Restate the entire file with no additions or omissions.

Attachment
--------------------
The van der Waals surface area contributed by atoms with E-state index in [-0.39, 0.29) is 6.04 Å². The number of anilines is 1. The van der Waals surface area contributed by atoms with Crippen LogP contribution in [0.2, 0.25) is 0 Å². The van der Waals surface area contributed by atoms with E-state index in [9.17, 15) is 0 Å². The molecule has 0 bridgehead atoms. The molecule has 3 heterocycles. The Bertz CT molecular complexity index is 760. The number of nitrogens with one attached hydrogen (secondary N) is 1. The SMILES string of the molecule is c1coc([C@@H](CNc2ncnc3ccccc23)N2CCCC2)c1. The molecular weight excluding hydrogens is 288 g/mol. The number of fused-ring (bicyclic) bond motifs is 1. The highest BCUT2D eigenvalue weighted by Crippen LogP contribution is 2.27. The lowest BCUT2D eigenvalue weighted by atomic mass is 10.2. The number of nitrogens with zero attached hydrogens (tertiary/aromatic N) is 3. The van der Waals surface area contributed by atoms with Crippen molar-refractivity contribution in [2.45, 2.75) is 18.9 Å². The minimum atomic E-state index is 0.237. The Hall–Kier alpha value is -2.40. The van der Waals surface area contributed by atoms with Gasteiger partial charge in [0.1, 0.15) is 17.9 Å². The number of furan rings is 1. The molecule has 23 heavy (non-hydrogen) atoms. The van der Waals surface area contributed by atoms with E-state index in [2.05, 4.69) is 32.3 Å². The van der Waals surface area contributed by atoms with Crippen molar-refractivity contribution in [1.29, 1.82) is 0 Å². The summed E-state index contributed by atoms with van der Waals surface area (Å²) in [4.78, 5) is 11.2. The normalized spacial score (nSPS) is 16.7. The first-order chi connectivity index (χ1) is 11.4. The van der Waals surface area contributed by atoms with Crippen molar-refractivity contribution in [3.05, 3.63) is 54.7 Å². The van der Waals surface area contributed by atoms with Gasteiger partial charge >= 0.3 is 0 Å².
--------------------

The van der Waals surface area contributed by atoms with E-state index in [-0.39, 0.29) is 6.04 Å². The number of anilines is 1. The van der Waals surface area contributed by atoms with Crippen LogP contribution in [0.2, 0.25) is 0 Å². The van der Waals surface area contributed by atoms with E-state index in [9.17, 15) is 0 Å². The molecule has 0 bridgehead atoms. The molecule has 3 heterocycles. The Bertz CT molecular complexity index is 760. The number of nitrogens with one attached hydrogen (secondary N) is 1. The SMILES string of the molecule is c1coc([C@@H](CNc2ncnc3ccccc23)N2CCCC2)c1. The molecular weight excluding hydrogens is 288 g/mol. The number of fused-ring (bicyclic) bond motifs is 1. The highest BCUT2D eigenvalue weighted by Crippen LogP contribution is 2.27. The lowest BCUT2D eigenvalue weighted by atomic mass is 10.2. The number of nitrogens with zero attached hydrogens (tertiary/aromatic N) is 3. The van der Waals surface area contributed by atoms with Crippen molar-refractivity contribution in [2.45, 2.75) is 18.9 Å². The minimum atomic E-state index is 0.237. The Hall–Kier alpha value is -2.40. The van der Waals surface area contributed by atoms with Gasteiger partial charge in [0.1, 0.15) is 17.9 Å². The number of furan rings is 1. The molecule has 23 heavy (non-hydrogen) atoms. The van der Waals surface area contributed by atoms with E-state index in [2.05, 4.69) is 32.3 Å². The van der Waals surface area contributed by atoms with Crippen molar-refractivity contribution in [1.29, 1.82) is 0 Å². The summed E-state index contributed by atoms with van der Waals surface area (Å²) in [4.78, 5) is 11.2. The normalized spacial score (nSPS) is 16.7. The first-order chi connectivity index (χ1) is 11.4. The van der Waals surface area contributed by atoms with Crippen molar-refractivity contribution in [3.05, 3.63) is 54.7 Å². The van der Waals surface area contributed by atoms with Gasteiger partial charge >= 0.3 is 0 Å².